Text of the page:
Choosing the best backend for your iOS App can be a challenge. The options are robust and depend on a number of questions like--do you need a cloud service? Should you run your own server? Should you use Cloudkit, Firebase, or another option? We dig into these questions and the other things you should consider when looking into back-end and cloud services for your iOS app.
First, it's important to point out that cloud services aren't needed in every case when it comes to an iOS (or any mobile) app. So, what can you do without them? A lot, actually.
So one thing to consider is - there's a lot you can get away with without even doing cloud services. The thing with an iOS app is you can store your data in something like iCloud or in a lot of cases people really don't need the cloud to store their data. They can just store it on their phone itself. EmpowerApps.Show - Episode 8 - Cloud and Backend > Services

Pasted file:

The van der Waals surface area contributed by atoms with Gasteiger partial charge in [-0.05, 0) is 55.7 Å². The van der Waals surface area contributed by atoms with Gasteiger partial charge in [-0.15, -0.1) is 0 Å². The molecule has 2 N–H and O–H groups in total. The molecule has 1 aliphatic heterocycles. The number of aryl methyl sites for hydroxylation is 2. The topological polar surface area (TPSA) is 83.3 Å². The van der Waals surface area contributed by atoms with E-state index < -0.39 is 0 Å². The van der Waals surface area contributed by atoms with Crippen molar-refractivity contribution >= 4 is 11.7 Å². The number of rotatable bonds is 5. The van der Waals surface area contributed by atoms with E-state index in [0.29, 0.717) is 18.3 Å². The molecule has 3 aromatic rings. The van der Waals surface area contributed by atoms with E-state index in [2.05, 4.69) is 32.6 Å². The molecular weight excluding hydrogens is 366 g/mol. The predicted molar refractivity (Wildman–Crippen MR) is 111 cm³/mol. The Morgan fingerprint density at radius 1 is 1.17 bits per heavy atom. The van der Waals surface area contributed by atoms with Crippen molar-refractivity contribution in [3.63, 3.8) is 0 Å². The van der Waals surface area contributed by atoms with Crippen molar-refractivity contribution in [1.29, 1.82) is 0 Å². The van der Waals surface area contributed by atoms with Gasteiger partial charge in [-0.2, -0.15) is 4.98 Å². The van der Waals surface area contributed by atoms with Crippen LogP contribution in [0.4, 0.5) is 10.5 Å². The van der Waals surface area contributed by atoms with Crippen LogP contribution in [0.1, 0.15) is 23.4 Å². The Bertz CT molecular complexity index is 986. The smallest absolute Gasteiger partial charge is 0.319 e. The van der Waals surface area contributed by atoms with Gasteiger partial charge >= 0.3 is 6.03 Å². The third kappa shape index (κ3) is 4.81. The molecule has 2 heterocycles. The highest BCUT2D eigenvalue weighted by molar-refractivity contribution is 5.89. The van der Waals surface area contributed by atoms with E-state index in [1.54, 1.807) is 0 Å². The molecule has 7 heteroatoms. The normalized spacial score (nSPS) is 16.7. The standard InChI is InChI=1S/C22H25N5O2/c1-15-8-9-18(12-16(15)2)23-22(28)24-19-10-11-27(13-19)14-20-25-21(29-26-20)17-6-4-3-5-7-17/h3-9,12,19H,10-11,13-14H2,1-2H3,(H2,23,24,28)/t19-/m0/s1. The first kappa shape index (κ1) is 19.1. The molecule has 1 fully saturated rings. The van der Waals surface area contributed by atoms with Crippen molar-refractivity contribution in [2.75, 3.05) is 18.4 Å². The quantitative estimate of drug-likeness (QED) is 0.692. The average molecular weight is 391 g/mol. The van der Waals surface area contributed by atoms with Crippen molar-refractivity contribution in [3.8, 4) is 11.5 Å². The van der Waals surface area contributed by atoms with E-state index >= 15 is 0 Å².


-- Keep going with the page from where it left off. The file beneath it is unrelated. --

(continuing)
Best Backend is No Backend?
Is the best backend for your iOS app, no backend? In many cases, you don't need cloud services for storage as you can just use the phone itself. When you're building an app, you should consider whether you really need something stored in the cloud or are you able to use a manual mechanism to back up the data? If you can create a mechanism that saves the data into cloud storage as a file, it could save you a lot of time and money.
In cases where you are dealing with private or sensitive data, it's a good idea to stick with your phone. This is especially true when dealing with third-party apps like Twitter or YouTube or another API where you're not really storing data but storing in the third party's structure. You can use that API as your database.